1. Define the organization’s mission and purpose. It is the Board’s responsibility to define and review the organization’s statement of mission and purpose, which lays out the organization’s goals, resources, and primary constituents served. Too often organizations move outside their core mission, chasing funding that may not be appropriate. The Board is in charge of keeping the organization on track. We encourage Board members to re-read the organization’s mission before each Board meeting so that they have clear understandings of what’s guiding their decisions.
2. Choose and evaluate the CEO and set compensation. Boards must reach consensus on the chief executive’s responsibilities and perform a thoughtful search to find the most qualified individual for the position. This includes helping to define job responsibilities, compensation, etc. Each organization will have different expectations and skill sets needed depending on the other members of management, where the organization is in its life cycle, the nature of the organization and its funding, etc.
3. Support the CEO. The Board should ensure that the CEO has the moral and professional support he or she needs to further the mission of the organization.
4. Perform Effective Planning. Boards must actively participate in an overall planning process on a regular basis, and assist in implementing and monitoring the plan’s goals. Planning should look at short-term and long-term, and should include “what if” scenarios, especially if your organization relies on government funding that could be tenuous.
5. Monitor and Strengthen Programs and Services. The Board’s responsibility is to determine which programs are consistent with the organization’s mission and monitor their effectiveness. For those programs which are not, the Board should consider if such programs should be transferred to another organization. Management should also continue to evaluate whether it is a buyer (looking to acquire another organization to strengthen/expand its footprint/offerings), a seller (looking to merge into another organization), or whether it will maintain the status quo.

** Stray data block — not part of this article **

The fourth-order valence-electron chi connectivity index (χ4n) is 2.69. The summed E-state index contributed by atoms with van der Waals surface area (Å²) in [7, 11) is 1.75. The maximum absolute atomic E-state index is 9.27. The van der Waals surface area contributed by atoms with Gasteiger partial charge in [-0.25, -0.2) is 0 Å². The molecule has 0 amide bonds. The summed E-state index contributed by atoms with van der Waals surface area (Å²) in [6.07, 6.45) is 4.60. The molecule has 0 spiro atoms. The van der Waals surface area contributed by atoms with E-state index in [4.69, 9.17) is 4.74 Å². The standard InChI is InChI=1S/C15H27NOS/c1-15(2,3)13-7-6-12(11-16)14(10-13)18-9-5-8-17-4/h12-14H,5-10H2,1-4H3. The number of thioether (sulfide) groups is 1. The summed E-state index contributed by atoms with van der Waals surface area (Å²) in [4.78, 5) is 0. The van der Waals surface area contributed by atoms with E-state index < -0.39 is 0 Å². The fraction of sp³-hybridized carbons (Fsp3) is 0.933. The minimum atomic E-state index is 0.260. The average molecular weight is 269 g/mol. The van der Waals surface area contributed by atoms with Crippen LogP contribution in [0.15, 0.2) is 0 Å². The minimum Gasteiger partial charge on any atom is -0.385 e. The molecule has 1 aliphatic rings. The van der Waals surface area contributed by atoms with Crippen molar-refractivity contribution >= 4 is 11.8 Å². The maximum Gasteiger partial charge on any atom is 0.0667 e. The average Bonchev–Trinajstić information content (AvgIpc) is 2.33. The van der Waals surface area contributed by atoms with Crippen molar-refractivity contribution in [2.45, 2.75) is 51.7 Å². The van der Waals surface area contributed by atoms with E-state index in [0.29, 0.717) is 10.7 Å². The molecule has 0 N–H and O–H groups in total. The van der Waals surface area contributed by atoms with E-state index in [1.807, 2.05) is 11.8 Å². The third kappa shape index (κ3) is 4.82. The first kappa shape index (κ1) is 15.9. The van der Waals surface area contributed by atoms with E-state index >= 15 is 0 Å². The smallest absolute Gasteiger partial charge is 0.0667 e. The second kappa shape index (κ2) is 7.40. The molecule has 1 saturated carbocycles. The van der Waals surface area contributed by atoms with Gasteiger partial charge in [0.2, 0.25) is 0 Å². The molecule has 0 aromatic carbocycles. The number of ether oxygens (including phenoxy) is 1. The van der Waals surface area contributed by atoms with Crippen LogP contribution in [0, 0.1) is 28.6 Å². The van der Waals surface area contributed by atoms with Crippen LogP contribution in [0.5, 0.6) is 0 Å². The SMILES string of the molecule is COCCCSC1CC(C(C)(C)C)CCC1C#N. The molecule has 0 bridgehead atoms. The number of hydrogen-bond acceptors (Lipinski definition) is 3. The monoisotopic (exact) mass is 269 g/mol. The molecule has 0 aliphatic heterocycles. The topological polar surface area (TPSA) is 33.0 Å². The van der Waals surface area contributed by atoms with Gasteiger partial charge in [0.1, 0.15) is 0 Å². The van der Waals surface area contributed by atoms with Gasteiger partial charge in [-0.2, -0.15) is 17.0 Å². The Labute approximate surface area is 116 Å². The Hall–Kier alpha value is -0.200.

6. Ensure Appropriate Levels of Financial Resources. One of the Board’s foremost responsibilities is to secure appropriate funding for the organization to carry-out its mission. Board members are required to help raise funds for the organization they govern. If you’re not able to, you may want to consider if you will be an effective Board member.
7. Maintain Proper Fiscal Oversight. The Board must assist in developing the annual budget and ensuring that proper financial controls are in place. The Board can only do this if it receives regular, adequate financial information. Once again, this includes “what if” modeling so that the agency is prepared if certain funding is not available.
8. Develop New Board Members. All Boards have a responsibility to identify potential new Board members, orient new members to the Board, and periodically and appropriately evaluate their own performance.
9. Ensure Legal and Ethical Integrity. Remember, Board members have three overriding duties; the duty of care, the duty of loyalty, and the duty of obedience. Board members are ultimately responsible for adherence to legal standards and ethical norms.
10. Enhance the Organization’s Public Standing. Board members need to be ambassadors for the agencies whose Boards they sit on. This includes the public sector (lobbying activities on behalf of the agencies) and the private sector (bringing on new Board members, raising money and support for the agency, integrating with constituents, etc.).